296. The Post


Somebody get Steven Spielberg a bag of ice, because his hand is sore from patting himself on the back too much with “The Post.” This pristine-looking but dour-feeling film has all the emotional complexity of a shoddy, self-help column. What a shame that this movie, about reluctant people taking immeasurable risks, can’t find the room for any risks of its own in its wide, cinematic margins.

Tom Hanks and Meryl Streep star as Washington Post editor Ben Bradlee and its publisher Kay Graham, respectively. After rival paper The New York Times is given a court order not to publish a story about a coverup of the Vietnam war, Bradlee and Graham wrangle with the moral and ethical dilemmas of if the Post can publish that story, but more importantly, if the Post should.

Bradlee is an entertaining character but a hollow one. He feels less like a human and more of an over-idealized embodiment of what every journalist’s favorite editor would look like. Bradlee always knows the right thing to say, the proper thing to do with apparently no flaws or fractures in his character whatsoever. We aren’t watching Tom Hanks transform into Ben Bradlee. Rather, we’re witnessing the idea of Ben Bradlee be edited to meet Tom Hanks’ wardrobe specifications.

For every moral dilemma that Bradlee lacks, Graham makes up for two-fold. She is a graceful and soft-spirited, with more friends than she can count and few bad words that could be said about her. But that’s because Graham is subservient, still holding a role of power but being exploited by the men who want that power most. She feels allegiance to close friends, to her family and husband’s legacy, to women in less powerful roles, to her employees and shareholders, where she can’t make a decision that won’t make someone who looks up to her now look down on her instead.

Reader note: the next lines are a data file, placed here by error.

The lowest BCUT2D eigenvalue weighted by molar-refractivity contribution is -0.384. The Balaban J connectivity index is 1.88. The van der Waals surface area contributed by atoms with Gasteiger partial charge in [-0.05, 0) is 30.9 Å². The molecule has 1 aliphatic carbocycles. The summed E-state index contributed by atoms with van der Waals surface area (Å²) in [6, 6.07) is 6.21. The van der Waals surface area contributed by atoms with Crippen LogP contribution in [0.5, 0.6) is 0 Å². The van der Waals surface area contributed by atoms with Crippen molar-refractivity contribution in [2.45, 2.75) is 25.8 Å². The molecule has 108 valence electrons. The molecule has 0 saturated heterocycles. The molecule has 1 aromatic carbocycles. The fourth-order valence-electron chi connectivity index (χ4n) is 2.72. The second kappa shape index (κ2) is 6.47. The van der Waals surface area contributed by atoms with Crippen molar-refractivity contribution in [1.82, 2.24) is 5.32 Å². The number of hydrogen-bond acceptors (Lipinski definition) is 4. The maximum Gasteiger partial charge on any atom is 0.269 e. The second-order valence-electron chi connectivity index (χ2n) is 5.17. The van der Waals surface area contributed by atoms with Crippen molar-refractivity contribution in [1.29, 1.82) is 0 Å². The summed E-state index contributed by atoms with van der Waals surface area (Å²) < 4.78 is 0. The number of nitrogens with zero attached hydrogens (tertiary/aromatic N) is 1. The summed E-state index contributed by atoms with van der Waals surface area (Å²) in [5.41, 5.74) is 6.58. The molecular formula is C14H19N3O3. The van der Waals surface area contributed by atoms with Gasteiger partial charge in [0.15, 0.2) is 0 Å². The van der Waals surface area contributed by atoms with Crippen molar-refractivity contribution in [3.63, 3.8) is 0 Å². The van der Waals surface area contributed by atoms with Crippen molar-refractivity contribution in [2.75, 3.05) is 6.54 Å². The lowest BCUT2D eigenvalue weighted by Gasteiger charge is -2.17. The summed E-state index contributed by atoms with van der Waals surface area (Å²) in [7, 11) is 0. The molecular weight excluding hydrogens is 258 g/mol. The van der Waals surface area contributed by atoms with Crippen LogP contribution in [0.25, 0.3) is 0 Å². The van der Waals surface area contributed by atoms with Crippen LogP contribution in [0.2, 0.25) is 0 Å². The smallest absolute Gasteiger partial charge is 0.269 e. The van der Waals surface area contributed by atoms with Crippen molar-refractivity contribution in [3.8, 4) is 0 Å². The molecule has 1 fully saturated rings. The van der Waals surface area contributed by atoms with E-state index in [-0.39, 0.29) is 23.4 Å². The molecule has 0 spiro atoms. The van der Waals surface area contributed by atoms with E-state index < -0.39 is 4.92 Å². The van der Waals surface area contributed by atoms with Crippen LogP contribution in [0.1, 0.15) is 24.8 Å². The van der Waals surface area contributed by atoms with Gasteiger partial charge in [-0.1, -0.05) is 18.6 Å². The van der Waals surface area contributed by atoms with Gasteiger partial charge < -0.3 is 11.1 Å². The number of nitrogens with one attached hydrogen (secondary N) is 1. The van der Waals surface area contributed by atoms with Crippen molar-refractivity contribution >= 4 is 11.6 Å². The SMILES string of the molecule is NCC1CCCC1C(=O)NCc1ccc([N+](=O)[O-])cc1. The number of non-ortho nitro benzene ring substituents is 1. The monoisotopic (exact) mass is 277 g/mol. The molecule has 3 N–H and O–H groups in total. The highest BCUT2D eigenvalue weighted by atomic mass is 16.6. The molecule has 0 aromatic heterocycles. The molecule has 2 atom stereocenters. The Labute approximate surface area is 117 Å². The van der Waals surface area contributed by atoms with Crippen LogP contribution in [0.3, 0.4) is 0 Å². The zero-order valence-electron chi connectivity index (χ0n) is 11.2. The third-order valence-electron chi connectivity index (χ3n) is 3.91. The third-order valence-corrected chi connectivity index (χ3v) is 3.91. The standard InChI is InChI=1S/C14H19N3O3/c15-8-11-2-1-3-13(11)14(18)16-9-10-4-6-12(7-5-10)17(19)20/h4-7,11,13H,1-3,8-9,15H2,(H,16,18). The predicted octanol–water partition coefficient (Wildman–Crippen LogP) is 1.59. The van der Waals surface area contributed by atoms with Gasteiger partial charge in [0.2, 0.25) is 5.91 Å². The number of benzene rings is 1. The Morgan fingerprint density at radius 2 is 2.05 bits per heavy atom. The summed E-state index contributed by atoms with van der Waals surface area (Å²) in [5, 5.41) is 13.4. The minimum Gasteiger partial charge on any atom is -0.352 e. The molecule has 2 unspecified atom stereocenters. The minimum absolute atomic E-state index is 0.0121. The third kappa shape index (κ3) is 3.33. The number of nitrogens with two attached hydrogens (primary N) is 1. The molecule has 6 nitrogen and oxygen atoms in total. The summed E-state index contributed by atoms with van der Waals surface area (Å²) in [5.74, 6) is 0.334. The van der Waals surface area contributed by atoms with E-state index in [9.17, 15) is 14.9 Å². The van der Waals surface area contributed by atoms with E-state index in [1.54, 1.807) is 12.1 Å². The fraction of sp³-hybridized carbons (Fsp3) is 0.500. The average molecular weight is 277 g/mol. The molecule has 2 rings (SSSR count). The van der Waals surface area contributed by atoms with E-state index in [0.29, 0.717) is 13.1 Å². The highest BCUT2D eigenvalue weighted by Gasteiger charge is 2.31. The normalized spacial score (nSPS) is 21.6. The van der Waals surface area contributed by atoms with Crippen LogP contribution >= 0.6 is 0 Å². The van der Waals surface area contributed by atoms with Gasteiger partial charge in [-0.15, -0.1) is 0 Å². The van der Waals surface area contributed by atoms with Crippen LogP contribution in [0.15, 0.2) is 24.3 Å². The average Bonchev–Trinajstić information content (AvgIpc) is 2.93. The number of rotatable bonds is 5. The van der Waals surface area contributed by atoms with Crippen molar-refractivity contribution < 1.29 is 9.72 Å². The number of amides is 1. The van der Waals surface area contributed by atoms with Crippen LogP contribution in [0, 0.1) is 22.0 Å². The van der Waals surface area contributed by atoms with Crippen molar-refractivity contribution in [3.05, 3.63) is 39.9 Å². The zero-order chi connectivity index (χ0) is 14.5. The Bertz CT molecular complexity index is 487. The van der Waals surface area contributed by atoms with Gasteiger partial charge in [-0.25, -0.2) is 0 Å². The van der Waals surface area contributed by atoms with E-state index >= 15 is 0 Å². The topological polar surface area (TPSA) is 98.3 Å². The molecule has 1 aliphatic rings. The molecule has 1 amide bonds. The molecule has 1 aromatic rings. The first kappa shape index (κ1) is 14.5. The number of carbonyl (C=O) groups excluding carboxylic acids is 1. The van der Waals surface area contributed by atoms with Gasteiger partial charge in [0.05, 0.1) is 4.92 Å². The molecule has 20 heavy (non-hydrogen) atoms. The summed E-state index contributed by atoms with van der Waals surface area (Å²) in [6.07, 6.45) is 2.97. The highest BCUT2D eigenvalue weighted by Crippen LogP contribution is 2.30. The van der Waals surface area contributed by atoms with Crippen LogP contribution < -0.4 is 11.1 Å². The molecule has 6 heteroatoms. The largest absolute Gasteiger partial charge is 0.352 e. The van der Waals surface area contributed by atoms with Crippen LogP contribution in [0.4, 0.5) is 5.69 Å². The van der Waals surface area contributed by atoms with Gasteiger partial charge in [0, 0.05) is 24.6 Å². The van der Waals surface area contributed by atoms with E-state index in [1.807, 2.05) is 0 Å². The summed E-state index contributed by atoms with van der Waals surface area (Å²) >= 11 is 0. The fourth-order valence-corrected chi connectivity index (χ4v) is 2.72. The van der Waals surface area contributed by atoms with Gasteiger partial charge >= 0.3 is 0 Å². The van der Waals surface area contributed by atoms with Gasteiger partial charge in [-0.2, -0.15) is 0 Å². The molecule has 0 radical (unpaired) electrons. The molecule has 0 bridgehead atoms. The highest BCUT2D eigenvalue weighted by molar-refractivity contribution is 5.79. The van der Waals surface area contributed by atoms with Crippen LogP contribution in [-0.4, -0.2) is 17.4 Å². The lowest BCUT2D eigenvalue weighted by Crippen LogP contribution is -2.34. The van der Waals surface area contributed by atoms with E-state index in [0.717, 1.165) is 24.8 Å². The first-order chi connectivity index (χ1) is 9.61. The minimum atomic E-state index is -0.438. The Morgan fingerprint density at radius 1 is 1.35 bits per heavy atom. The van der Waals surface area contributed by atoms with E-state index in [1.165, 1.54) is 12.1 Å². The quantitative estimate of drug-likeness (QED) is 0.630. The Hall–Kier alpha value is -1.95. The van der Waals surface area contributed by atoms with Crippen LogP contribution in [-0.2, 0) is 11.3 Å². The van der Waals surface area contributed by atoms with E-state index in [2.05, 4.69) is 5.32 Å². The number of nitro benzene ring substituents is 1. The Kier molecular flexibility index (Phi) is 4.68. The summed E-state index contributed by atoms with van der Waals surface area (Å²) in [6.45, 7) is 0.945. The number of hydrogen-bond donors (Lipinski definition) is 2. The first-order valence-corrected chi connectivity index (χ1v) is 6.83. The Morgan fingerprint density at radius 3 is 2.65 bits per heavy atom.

It’s through that dilemma, of choosing to make an easy but unrewarding decision vs. trudging down the harder path with no assurance of coming out clean on the other side, that “The Post” crafts its most invigorating moments. No particular character in “The Post” is the bad guy, and the arguments made by Bradlee and Graham’s opposers are actually pretty sound. For a while, the film feels like it is making a worthwhile, decent point: that in the war on truth, the biggest enemies aren’t the politicians or megalomaniacs, but those smaller folk who choose to look the other way instead of speaking up.

But, in its victory lap, “The Post” trips on its own ambition, trying too hard to make the conclusion, and in turn, the whole story about Richard Nixon. Mentions of Nixon had been interspersed throughout the movie, and since “The Post” deals with politics and journalism, it’d be ridiculous not to mention him. But focusing so much of the story back on him so late in the game weakens the rewarding debate about tough choices that carried the film.

It’s a decent film to watch and from a political standpoint, an easy film to make. Nobody is going to walk out of “The Post” without appreciating the courageous efforts of the journalists of that day. Nor should Spielberg feel he can only make films that are controversial or against-the-grain in some way. Still, “The Post,” for its often beautiful cinematography and occasional moments of greatness, isn’t quite fit to print.

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